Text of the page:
As I write this, it occurs to me that language makes this a little more complicated than it has to be. Language is very loaded with meaning that isn’t always intended. I just spent a seemingly unnecessary amount of time trying to work around the word ‘preference’. But really all I’m trying to say is… when it comes to patterns of behaviour, people do behave in startlingly mechanical ways. I mean… animals can be incredibly mechanic. One of the things that often blows my mind is seeing my cats groom themselves aggressively after being startled. It’s self-soothing behaviour. Humans do the same thing too, with junk food or internet distractions and notifications and whatnot. I remember reading a passage in Lives of a Cell where Lewis Thomas described how some insect would perform some act with mathematical precision – and if you moved the object, it would then repeat the action indefinitely for as long as you could be bothered to do it.

I’m now thinking of something else, about how humans are blessed and cursed with fuzzy minds and fuzzy thoughts – evolutionary ‘mistakes’ that turned out to have some seeming biological advantage. (This is still yet to be seen, we may destroy ourselves yet. Or we may spread life beyond Earth. Which, in turn, is not obviously a good thing either. We’ll see. Or not.) The point is – pre-humans are incredibly mechanical and methodical and precise. This leads to moths burning themselves in flames. Humans like to flatter ourselves by thinking that we’re better than that. But we all get drawn to flames of our own. We systematically fall into traps designed to exploit our biases – fake news, clickbait, boobs on video thumbnails, cute cats… they’re all the same sort of thing.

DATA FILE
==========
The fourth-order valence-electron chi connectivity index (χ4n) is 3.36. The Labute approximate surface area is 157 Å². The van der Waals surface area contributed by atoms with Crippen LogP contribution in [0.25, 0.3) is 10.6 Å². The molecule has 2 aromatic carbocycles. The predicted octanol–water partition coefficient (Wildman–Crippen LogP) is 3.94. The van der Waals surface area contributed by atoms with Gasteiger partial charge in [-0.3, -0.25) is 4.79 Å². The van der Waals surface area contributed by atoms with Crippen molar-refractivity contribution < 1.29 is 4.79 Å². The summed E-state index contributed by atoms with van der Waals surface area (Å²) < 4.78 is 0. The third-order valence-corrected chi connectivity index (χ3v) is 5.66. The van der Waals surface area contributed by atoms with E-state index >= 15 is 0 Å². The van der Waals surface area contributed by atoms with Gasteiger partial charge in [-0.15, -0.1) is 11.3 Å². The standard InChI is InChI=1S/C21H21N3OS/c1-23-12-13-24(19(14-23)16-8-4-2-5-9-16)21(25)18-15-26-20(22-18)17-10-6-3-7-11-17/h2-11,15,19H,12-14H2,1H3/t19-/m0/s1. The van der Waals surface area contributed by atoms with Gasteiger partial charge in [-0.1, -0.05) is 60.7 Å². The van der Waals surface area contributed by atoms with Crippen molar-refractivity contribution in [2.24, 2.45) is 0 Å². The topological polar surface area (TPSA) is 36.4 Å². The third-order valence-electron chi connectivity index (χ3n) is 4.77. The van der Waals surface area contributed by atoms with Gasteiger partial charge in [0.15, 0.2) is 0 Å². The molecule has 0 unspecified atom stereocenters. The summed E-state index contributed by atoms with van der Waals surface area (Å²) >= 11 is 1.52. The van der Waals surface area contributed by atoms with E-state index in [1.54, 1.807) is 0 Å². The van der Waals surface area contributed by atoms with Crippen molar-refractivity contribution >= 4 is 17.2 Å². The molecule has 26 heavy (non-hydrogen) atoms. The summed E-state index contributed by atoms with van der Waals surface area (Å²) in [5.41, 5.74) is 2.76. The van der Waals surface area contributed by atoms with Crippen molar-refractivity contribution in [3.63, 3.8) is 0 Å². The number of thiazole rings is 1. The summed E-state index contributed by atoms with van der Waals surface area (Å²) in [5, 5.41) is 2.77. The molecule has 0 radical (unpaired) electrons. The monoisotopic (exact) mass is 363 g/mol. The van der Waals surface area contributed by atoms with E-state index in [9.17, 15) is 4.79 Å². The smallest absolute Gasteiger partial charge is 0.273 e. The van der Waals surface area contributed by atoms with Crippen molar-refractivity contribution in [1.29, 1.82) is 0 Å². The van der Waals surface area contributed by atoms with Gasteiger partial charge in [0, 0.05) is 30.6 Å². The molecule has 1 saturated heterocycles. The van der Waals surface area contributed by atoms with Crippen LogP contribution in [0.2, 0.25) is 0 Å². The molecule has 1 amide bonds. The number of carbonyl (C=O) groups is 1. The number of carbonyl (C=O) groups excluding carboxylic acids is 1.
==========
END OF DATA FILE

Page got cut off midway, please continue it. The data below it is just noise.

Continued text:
We might differ on some finer points about determinism and free will, and about precisely how mechanical or predictable humans are. I think humans have the capacity to surprise themselves and each other, and that’s where art and laughter comes from. But these surprises often tend to be rather ‘localised’, or discrete. Sometimes if we’re lucky, it inspires or challenges a person to make a big change to their lives and to then restructure themselves to contribute to humanity in some cool way. But most of the time I think most people tend to be quite comfortably circling around a simple-ish life that they find fulfilling. Not that simple is bad or anything, just that people are different.